In 2017, a report compiled by The Center for Popular Democracy, Law for Black Lives and the Black Youth Project 100 analyzed police budgets in major cities across America. Updated data for 2020 has now been released which shows that U.S. police departments are still receiving an astronomical percentage of discretionary funds compared to other crucial community programs. Police budgets remain high in 2020, ranging from 20 to 45 percent of discretionary funding in major metropolitan areas.
The report notes that police funding levels increased in all cities analyzed in the 2017 report (though 2020 data was not available for Minneapolis) and the figures for new cities included in the analysis show that some reform has occurred. Milwaukee is noted as an example where grassroots groups successfully demanded police divestment, which has happened, and the police department's budget is now lower than in previous years.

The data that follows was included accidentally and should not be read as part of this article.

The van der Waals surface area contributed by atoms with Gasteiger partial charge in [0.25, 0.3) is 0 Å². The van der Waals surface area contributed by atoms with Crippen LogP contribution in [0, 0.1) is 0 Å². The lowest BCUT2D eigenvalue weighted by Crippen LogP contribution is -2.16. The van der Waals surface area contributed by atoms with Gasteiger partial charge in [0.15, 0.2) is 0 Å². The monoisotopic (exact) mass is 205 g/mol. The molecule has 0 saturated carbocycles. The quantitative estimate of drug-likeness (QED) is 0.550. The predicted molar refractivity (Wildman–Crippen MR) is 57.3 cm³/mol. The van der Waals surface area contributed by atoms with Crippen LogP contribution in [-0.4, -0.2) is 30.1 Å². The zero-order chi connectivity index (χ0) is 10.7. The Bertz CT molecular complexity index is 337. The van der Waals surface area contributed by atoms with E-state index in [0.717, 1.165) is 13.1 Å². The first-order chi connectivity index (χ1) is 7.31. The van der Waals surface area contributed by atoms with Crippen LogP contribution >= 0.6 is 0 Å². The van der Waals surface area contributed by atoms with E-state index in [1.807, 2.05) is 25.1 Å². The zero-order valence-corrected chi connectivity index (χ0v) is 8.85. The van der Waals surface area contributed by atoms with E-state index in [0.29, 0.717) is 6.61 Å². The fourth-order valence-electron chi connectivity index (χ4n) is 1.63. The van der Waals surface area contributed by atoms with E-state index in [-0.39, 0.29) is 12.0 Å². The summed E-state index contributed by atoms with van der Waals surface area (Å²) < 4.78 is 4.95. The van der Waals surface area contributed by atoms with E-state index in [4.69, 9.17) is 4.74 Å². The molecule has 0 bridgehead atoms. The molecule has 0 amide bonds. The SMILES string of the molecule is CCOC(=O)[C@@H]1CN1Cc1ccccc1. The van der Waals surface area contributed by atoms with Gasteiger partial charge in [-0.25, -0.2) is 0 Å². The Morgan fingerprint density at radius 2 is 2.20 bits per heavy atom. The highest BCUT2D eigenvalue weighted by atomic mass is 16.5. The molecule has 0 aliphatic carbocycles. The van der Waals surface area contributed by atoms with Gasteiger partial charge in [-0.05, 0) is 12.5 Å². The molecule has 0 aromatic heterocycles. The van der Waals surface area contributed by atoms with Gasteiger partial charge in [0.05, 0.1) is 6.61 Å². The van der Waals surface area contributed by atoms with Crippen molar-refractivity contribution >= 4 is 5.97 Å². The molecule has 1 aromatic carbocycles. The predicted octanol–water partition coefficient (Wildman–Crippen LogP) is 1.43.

The same old trends are evident as in previous years in most major cities, however with the NYPD's $5.6 billion budget accounting for 7.7 percent of New York City's general fund. A general fund is used by a city to support municipal services like law enforcement, the fire department and parks, as well as planning, community development and administrative support services.
The share of the general fund is far higher in other cities such as Los Angeles. The LAPD has a 2020 budget of $1.7 billion according to the report and that accounts for over a quarter of the general fund. The share is even higher in Chicago at 37 percent with the total police budget approximately $1.68 billion. In Minneapolis, the city where George Floyd lost his life, the 2017 data shows that the police budget accounted for 35.8 percent of the general fund, totalling $163 million.